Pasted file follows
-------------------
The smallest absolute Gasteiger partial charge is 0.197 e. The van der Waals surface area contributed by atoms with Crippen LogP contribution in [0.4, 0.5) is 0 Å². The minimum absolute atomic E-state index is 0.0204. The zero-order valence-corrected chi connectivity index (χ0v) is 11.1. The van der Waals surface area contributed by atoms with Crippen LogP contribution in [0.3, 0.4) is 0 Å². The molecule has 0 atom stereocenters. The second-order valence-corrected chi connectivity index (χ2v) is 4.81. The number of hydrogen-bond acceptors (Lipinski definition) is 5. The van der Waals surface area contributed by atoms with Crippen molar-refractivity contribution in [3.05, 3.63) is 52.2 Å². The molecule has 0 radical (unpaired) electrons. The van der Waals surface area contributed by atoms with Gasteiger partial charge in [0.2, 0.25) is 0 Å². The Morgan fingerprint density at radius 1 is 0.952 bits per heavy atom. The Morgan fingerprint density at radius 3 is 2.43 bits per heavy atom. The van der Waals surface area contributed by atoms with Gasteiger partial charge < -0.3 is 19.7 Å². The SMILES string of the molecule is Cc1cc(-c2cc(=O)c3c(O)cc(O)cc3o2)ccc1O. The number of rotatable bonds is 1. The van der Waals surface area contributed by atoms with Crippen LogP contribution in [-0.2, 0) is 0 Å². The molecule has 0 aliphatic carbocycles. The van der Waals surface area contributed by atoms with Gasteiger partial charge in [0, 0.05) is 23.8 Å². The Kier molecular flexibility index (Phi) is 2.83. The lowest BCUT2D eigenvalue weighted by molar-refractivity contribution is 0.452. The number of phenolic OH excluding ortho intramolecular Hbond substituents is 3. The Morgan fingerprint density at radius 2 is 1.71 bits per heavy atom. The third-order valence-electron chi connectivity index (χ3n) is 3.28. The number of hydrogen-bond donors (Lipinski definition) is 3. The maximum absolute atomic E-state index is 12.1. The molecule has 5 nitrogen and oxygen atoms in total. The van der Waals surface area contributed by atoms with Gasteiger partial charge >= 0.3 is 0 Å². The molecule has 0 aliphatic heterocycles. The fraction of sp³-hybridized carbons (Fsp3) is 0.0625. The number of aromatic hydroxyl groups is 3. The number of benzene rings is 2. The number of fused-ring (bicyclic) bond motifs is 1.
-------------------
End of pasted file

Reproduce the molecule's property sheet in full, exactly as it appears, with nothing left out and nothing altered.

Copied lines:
The smallest absolute Gasteiger partial charge is 0.197 e. The van der Waals surface area contributed by atoms with Crippen LogP contribution in [0.4, 0.5) is 0 Å². The minimum absolute atomic E-state index is 0.0204. The zero-order valence-corrected chi connectivity index (χ0v) is 11.1. The van der Waals surface area contributed by atoms with Crippen LogP contribution in [0.3, 0.4) is 0 Å². The molecule has 0 atom stereocenters. The second-order valence-corrected chi connectivity index (χ2v) is 4.81. The number of hydrogen-bond acceptors (Lipinski definition) is 5. The van der Waals surface area contributed by atoms with Crippen molar-refractivity contribution in [3.05, 3.63) is 52.2 Å². The molecule has 0 radical (unpaired) electrons. The van der Waals surface area contributed by atoms with Gasteiger partial charge in [0.2, 0.25) is 0 Å². The Morgan fingerprint density at radius 1 is 0.952 bits per heavy atom. The Morgan fingerprint density at radius 3 is 2.43 bits per heavy atom. The van der Waals surface area contributed by atoms with Gasteiger partial charge < -0.3 is 19.7 Å². The SMILES string of the molecule is Cc1cc(-c2cc(=O)c3c(O)cc(O)cc3o2)ccc1O. The number of rotatable bonds is 1. The van der Waals surface area contributed by atoms with Crippen LogP contribution in [-0.2, 0) is 0 Å². The molecule has 0 aliphatic carbocycles. The van der Waals surface area contributed by atoms with Gasteiger partial charge in [0, 0.05) is 23.8 Å². The Kier molecular flexibility index (Phi) is 2.83. The lowest BCUT2D eigenvalue weighted by molar-refractivity contribution is 0.452. The number of phenolic OH excluding ortho intramolecular Hbond substituents is 3. The Morgan fingerprint density at radius 2 is 1.71 bits per heavy atom. The third-order valence-electron chi connectivity index (χ3n) is 3.28. The number of hydrogen-bond donors (Lipinski definition) is 3. The maximum absolute atomic E-state index is 12.1. The molecule has 5 nitrogen and oxygen atoms in total. The van der Waals surface area contributed by atoms with Gasteiger partial charge >= 0.3 is 0 Å². The molecule has 0 aliphatic heterocycles. The fraction of sp³-hybridized carbons (Fsp3) is 0.0625. The number of aromatic hydroxyl groups is 3. The number of benzene rings is 2. The number of fused-ring (bicyclic) bond motifs is 1.